The Shadows of the Church

13.04.2010

I am a Christian then a Catholic. I am Catholic because I am Christian. I know a lot of Christians from other churches, but for me the Church of Christ is about community, the kind of unity that happened in the beginning, with the first followers of Christ, who were transformed by and through him (and not only because of his teachings). This unity has to be visible and this is what the Catholic Church embodies.

The great Dominican friar Timothy Radcliffe, the only member of the English Province of the Dominicans to have held the office of Master of the Order of Preachers (from 1992 to 2001) since the Order’s foundation in 1216,[1] puts it like this:

I am not a Catholic because our Church is the best, or even because I like Catholicism. I do love much about my Church but there are aspects of it which I dislike. I am not a Catholic because of a consumer option for an ecclesiastical Waitrose rather than Tesco, but because I believe that it embodies something which is essential to the Christian witness to the Resurrection, visible unity.

When Jesus died, his community fell apart. He had been betrayed, denied, and most of his disciples fled. It was chiefly the women who accompanied him to the end. On Easter Day, he appeared to the disciples. This was more than the physical resuscitation of a dead corpse.

In him God triumphed over all that destroys community: sin, cowardice, lies, misunderstanding, suffering and death. The Resurrection was made visible to the world in the astonishing sight of a community reborn. These cowards and deniers were gathered together again. They were not a reputable bunch, and shamefaced at what they had done, but once again they were one. The unity of the Church is a sign that all the forces that fragment and scatter are defeated in Christ.

All Christians are one in the Body of Christ. I have deepest respect and affection for Christians from other Churches who nurture and inspire me. But this unity in Christ needs some visible embodiment. Christianity is not a vague spirituality but a religion of incarnation, in which the deepest truths take the physical and sometimes institutional form. Historically this unity has found its focus in Peter, the Rock in Matthew, Mark and Luke, and the shepherd of the flock in John’s gospel.

From the beginning and throughout history, Peter has often been a wobbly rock, a source of scandal, corrupt, and yet this is the one — and his successors — whose task is to hold us together so that we may witness to Christ’s defeat on Easter Day of sin’s power to divide. And so the Church is stuck with me whatever happens. We may be embarrassed to admit that we are Catholics, but Jesus kept shameful company from the beginning.[2]

Looking at the history of the Church I understand why many are drawn to other Christian denominations, to other religions, and even to atheism. Some influential members of the Church did not follow the Gospel. But why should we be surprised by this? Sin exists. We are all — all — in need of salvation. That is why the Church was founded by Jesus Christ. It is a place for sinners, the place where sinners may recognise themselves as such, repent, and find forgiveness, hope, and the joy of doing good — only some of its member do not do this. The Church is holy because in her, by being part of her, we find holiness, not because everybody in her is holy. In fact, the Church mirrors (perhaps it even intensifies) the struggles that we, humans, go through. The Church is not perfect. It is made of imperfect creatures with a divine mission defined and begun by Jesus.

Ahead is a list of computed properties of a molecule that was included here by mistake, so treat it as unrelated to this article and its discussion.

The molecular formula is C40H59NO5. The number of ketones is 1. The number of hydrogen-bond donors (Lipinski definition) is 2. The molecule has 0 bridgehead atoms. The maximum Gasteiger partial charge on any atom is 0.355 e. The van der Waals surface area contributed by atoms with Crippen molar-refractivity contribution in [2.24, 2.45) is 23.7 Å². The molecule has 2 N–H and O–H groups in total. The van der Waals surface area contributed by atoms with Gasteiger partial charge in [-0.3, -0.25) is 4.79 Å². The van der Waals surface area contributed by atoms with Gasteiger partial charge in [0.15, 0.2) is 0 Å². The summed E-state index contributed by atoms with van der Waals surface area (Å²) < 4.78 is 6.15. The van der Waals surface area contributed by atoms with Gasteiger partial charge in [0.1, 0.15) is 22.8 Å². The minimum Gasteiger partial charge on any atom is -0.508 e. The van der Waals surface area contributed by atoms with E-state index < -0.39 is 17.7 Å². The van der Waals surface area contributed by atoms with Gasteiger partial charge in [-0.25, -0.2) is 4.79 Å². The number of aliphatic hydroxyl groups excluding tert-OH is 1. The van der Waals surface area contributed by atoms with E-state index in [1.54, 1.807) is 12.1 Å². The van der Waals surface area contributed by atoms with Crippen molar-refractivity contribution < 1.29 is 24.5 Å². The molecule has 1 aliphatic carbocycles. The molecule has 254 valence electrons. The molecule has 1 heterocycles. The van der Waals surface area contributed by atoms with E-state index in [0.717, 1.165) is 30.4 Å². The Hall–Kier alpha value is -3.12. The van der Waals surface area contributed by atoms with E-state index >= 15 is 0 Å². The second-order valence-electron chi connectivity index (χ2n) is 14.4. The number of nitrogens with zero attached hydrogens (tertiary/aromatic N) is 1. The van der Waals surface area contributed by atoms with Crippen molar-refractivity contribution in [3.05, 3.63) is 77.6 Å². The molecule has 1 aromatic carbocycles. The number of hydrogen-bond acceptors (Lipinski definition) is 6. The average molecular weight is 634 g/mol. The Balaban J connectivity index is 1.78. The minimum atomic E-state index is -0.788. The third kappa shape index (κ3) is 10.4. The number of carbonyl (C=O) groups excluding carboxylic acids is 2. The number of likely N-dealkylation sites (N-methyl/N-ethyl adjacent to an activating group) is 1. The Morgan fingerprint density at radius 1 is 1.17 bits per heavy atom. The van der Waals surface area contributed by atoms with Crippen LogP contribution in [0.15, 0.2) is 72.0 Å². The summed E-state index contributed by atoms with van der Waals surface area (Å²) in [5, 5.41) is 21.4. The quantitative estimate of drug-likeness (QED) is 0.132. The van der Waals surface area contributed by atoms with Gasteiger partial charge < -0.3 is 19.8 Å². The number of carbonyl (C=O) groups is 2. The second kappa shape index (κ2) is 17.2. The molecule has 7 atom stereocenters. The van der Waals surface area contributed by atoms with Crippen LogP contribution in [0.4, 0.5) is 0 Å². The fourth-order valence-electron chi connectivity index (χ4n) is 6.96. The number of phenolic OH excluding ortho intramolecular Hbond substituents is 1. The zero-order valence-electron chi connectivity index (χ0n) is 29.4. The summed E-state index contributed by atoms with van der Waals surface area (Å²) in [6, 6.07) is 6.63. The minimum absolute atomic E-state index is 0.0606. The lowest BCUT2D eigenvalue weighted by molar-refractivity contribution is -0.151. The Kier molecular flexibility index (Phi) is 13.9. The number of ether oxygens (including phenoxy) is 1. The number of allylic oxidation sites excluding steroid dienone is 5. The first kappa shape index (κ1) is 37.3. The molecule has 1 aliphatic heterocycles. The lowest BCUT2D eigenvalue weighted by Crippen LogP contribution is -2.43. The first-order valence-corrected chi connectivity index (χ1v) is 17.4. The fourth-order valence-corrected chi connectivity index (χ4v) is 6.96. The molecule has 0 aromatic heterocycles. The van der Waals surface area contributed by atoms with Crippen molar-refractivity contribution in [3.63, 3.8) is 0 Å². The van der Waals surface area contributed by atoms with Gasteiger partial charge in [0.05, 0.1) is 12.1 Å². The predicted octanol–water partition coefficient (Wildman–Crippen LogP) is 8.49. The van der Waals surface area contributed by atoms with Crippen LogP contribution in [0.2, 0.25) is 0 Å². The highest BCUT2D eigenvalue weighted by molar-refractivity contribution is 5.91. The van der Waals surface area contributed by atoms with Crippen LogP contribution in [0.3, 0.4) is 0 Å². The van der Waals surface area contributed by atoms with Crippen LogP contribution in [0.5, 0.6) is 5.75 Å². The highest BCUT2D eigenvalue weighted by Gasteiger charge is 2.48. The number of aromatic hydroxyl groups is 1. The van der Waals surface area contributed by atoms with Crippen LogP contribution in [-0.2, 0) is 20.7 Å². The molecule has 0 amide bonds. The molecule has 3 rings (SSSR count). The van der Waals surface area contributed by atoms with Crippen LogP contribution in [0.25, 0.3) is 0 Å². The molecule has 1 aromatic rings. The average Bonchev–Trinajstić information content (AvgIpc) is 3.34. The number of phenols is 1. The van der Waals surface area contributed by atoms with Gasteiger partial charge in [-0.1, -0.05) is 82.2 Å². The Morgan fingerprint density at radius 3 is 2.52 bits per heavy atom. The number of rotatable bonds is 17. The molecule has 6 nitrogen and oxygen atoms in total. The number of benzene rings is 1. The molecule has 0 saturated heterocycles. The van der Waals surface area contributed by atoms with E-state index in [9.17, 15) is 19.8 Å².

In the second tale of the first volume of Boccacio’s The Decameron, Abraham, a Jew goes to Rome during the Borgia reign[3] to decide whether or not to convert to Christianity. Having seen the evil life of the pope and the curia, he returns to Paris and decides that he wants to be baptised. Read carefully what he says to his Christian friend, the merchant Giannotto di Civignì:

To the best of my judgment, your Pastor, and by consequence all that are about him devote all their zeal and ingenuity and subtlety to devise how best and most speedily they may bring the Christian religion to nought and banish it from the world. And because I see that what they so zealously endeavour does not come to pass, but that on the contrary your religion continually grows, and shines more and more clear, therein I seem to discern a very evident token that it, rather than any other, as being more true and holy than any other, has the Holy Spirit for its foundation and support.[4]

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[1] I have read and written about two of his books, What Is the Point of Being a Christian? (London: Burns & Oates, 2005) and Why Go to Church?: The Drama of the Eucharist (New York: Continuum, 2008).

[2] Timothy Radcliffe OP, “Should I Stay or Should I Go?: Clerical-Abuse Scandal”, The Tablet, 10 April 2010, http://www.thetablet.co.uk/article/14543, pars. 12-16.

[3] Not all of the Borgias were corrupt, by the way. Francis Borgia (1510-1572), great-grandson of Alexander VI (Rodrigo Borgia), courageously avoided the choices of his relatives. Loving father and husband, he became a Jesuit priest after the death of his wife, renouncing his aristocratic titles and then turning down the title of Cardinal, opting for a life as an itinerant preacher. He was declared a saint in 20 June 1670 by Clement X.

[4] Giovanni Boccaccio, The Decameron [1348-58], trans. James Macmullen Rigg (Gloucester: Dodo Press, 2005), p. 37.